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Original Issue

See-Worthy Again

With a radical revamping, Larry Ellison hopes to restore the luster of the America's Cup

Fact: In terms of both viewers and economic impact, the America's Cup is the third biggest sporting event in the world, after the Olympics and the World Cup. So why does it seem like forever since anyone has seen the races?

Let's recap. For 125 years no one cared about the America's Cup outside of a few Topsider-wearing fossils in yacht clubs. That's because the U.S. owned it. From 1851 on, a boat representing the New York Yacht Club took home the hardware every time. Finally, in 1983, the U.S. lost the Cup to Australia II. Suddenly it became a matter of national pride to regain sports' oldest active international trophy. A fledgling ESPN grabbed the rights and threw blanket coverage over the '87 event. For a few heady weeks Americans talked about luffing, beating and coming about with an enthusiasm now reserved for the private lives of Kardashians.

But by 1995, when New Zealand's Black Magic won the Cup, the reasons the event had languished in the shadows were clear. Start times were best-guess—hours could pass waiting for wind. Races took place far offshore, out of sight of spectators. Race duration varied with wind speed and course length, which didn't work well for TV windows. And technical details of the boats became such a factor that the entire operation devolved into a series of lawsuits between billionaires. ESPN moved on. Most everyone else did too.

Not Larry Ellison (left). In 2000, the Oracle founder, one of the richest people in the U.S. and an avid sailor, set out to reclaim the Cup. Ten years and at least $300 million later his Team Oracle beat Alinghi 5.

As Cup holder, Ellison had the right not only to pick the time and place of the next competition, but also to set the rules. He chose to remake the sport. First, he established the America's Cup Event Authority, an independent body that would administer the race. He also established a competitor's council, with a seat for each challenger, to arbitrate issues. Then he established a single boat design for all teams. These 72-foot winged-sail catamarans can perform in winds as light as five mph and as gusty as 35 mph. The new boat allowed Team Oracle to pick San Francisco Bay as the site of the next Cup regatta, where thousands could line the shore watching yachts scoot around Alcatraz with the Golden Gate as backdrop. The team devised a system by which officials could alter the length of the course until just before the start, giving some control over the length of the races, making the event more TV-friendly.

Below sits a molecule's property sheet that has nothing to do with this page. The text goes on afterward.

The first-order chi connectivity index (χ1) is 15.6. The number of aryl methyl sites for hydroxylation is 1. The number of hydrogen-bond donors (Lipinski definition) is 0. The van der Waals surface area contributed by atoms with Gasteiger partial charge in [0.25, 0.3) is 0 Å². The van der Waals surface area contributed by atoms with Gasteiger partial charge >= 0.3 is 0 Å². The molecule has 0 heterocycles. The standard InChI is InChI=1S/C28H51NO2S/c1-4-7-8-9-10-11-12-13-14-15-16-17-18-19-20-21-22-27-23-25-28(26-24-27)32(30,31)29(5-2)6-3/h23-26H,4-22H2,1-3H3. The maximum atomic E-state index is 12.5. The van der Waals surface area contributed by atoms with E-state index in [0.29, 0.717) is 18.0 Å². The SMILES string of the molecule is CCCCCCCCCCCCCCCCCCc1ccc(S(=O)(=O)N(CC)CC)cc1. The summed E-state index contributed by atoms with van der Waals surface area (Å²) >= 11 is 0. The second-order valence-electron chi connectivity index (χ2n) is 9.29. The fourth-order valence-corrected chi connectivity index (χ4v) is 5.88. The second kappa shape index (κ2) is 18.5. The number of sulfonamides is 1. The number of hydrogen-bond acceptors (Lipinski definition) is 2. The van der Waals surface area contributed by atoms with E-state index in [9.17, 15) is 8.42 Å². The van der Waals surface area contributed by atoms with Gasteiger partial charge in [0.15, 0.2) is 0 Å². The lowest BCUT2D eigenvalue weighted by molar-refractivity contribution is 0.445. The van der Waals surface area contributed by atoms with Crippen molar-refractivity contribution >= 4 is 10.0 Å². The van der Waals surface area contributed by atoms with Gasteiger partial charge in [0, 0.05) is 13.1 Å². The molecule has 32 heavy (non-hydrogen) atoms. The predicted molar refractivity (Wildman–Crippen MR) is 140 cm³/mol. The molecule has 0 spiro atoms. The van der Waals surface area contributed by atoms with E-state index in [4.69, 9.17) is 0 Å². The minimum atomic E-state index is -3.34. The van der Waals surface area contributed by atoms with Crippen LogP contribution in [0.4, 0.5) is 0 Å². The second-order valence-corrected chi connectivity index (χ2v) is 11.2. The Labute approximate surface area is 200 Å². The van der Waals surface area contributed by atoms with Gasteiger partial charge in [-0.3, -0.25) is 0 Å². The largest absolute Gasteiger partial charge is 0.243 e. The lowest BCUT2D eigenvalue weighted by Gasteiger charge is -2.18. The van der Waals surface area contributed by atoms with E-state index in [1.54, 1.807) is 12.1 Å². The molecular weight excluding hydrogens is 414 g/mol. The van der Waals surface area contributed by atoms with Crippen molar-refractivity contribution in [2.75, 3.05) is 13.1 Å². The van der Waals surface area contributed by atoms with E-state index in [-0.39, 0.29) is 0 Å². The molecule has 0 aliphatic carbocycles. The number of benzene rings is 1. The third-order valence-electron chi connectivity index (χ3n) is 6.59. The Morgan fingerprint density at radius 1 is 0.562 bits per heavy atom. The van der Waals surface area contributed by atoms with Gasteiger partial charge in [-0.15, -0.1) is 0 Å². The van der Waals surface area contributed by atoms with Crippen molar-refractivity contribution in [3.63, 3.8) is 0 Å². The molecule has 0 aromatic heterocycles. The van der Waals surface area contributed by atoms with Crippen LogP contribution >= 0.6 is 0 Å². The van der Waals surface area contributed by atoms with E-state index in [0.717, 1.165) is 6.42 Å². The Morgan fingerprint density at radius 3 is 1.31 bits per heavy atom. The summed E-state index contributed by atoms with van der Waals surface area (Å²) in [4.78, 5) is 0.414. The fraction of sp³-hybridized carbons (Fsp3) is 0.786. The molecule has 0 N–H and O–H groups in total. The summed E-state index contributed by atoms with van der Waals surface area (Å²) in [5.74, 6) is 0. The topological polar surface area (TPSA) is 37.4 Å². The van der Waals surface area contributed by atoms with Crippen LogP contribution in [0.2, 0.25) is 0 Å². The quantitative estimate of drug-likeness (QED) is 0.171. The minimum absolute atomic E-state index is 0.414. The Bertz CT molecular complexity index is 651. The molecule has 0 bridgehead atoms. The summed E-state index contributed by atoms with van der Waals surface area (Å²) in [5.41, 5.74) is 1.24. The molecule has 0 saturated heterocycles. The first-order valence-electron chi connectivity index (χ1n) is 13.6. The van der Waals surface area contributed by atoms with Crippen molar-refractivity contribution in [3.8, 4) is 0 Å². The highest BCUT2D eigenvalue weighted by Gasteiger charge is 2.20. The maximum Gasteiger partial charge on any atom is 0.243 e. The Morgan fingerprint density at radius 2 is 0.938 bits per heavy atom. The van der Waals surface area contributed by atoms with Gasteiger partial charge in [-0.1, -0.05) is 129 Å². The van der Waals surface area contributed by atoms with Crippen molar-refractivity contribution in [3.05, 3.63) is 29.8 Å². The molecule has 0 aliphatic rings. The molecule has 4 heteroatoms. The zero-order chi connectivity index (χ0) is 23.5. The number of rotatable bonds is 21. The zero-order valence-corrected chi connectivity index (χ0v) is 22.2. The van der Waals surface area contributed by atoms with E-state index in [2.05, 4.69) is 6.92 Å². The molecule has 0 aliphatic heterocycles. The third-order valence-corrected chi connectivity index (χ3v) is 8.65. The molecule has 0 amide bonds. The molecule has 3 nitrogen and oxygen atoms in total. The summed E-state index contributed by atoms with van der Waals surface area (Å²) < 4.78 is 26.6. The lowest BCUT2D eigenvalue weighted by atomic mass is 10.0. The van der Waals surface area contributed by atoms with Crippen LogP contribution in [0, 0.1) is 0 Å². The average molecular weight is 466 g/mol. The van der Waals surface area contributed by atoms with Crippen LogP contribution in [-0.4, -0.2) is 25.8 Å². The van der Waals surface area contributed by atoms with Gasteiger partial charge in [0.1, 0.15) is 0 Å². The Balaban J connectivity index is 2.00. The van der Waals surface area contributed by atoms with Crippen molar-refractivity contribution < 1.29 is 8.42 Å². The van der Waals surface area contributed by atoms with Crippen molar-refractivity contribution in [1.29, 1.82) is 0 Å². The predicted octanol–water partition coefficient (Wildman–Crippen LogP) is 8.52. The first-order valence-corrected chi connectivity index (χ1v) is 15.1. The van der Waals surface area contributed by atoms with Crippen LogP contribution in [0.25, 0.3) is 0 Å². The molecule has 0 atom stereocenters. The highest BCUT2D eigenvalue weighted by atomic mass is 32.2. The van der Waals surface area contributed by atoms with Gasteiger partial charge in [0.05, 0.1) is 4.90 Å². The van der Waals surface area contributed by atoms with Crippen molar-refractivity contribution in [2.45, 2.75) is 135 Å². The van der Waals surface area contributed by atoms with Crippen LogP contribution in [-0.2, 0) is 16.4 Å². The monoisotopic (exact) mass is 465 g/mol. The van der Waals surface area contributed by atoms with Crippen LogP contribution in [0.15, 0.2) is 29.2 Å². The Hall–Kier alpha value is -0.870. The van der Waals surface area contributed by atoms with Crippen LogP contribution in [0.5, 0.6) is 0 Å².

Organizers set the Louis Vuitton Cup, the series of races that determines the final challenger, for next summer, and the Cup itself for September 2013, a year with no other major international sporting events. To give teams time with the new design and to build anticipation, they established the America's Cup World Series, a 10-race circuit that runs from 2011 to mid '13, on identical 45-footers (above). The sixth leg of the series takes place next week in Newport, R.I.

Best of all, Ellison created incentives (money!) for future winners to sustain the new format. Now, he has to hope that super boats that can sail near shore and on schedule will be incentive enough for Americans to tune in again.


"I didn't know if it was part of the deal. I never won a major."


Twenty-six-year-old U.S. Open champion, on being interrupted by a man wearing a rooster hat and making animal noises during his postwin interview with NBC's Bob Costas.



What pearls of wisdom Pacman Jones may have to offer

One of the speakers at this month's NFL rookie symposium will be Bengals CB Adam (Pacman) Jones—yep, the same Pacman Jones who was suspended by the league for the 2007 season after six arrests in two years (charges in three cases were dismissed), and who last week was ordered by a Las Vegas judge to pay $11.65 million in compensatory damages for his role in a 2007 nightclub shooting. Herewith a few tips Jones might give the youngsters.

DO loan your Cadillac to a friend.

DON'T let the Cadillac get seized in a cocaine bust, as Jones's was in 2006. (He was not charged.)

DO repurchase the Cadillac in a police auction.

DO "make it rain," showering the stage with dollar bills, at a strip club.

DON'T fly into a rage if dancers pick up the money; Jones's angry response sparked a scuffle that led to the '07 shooting.

DO look for other work while serving your NFL suspension; Jones signed with Total Nonstop Action Wrestling, which promised the Titans (who held Jones's NFL rights) that he would have a "nonphysical" role.

DON'T then get into a ring with a wrestler named Ron Killings and win the TNA World Tag Team title.